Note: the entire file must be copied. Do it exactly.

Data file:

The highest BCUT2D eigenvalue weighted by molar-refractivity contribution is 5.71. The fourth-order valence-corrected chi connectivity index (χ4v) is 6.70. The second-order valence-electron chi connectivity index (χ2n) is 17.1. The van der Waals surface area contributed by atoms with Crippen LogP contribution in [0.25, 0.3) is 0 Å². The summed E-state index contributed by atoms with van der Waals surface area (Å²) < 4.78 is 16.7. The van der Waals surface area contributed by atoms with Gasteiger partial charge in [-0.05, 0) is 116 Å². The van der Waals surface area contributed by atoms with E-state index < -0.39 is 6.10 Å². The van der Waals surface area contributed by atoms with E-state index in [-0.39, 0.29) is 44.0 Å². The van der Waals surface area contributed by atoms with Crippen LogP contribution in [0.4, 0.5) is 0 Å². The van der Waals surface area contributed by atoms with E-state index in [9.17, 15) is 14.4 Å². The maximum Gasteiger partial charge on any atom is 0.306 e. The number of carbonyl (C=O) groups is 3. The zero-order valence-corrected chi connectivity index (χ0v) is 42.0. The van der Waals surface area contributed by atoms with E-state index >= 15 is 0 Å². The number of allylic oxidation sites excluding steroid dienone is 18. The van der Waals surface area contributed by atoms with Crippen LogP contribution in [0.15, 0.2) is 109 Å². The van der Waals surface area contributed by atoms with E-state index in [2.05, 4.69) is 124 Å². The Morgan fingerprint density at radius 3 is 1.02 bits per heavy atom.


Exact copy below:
The highest BCUT2D eigenvalue weighted by molar-refractivity contribution is 5.71. The fourth-order valence-corrected chi connectivity index (χ4v) is 6.70. The second-order valence-electron chi connectivity index (χ2n) is 17.1. The van der Waals surface area contributed by atoms with Crippen LogP contribution in [0.25, 0.3) is 0 Å². The summed E-state index contributed by atoms with van der Waals surface area (Å²) < 4.78 is 16.7. The van der Waals surface area contributed by atoms with Gasteiger partial charge in [-0.05, 0) is 116 Å². The van der Waals surface area contributed by atoms with E-state index < -0.39 is 6.10 Å². The van der Waals surface area contributed by atoms with E-state index in [-0.39, 0.29) is 44.0 Å². The van der Waals surface area contributed by atoms with Crippen LogP contribution in [0.4, 0.5) is 0 Å². The van der Waals surface area contributed by atoms with E-state index in [9.17, 15) is 14.4 Å². The maximum Gasteiger partial charge on any atom is 0.306 e. The number of carbonyl (C=O) groups is 3. The zero-order valence-corrected chi connectivity index (χ0v) is 42.0. The van der Waals surface area contributed by atoms with E-state index >= 15 is 0 Å². The number of allylic oxidation sites excluding steroid dienone is 18. The van der Waals surface area contributed by atoms with Crippen LogP contribution in [0.15, 0.2) is 109 Å². The van der Waals surface area contributed by atoms with E-state index in [2.05, 4.69) is 124 Å². The Morgan fingerprint density at radius 3 is 1.02 bits per heavy atom.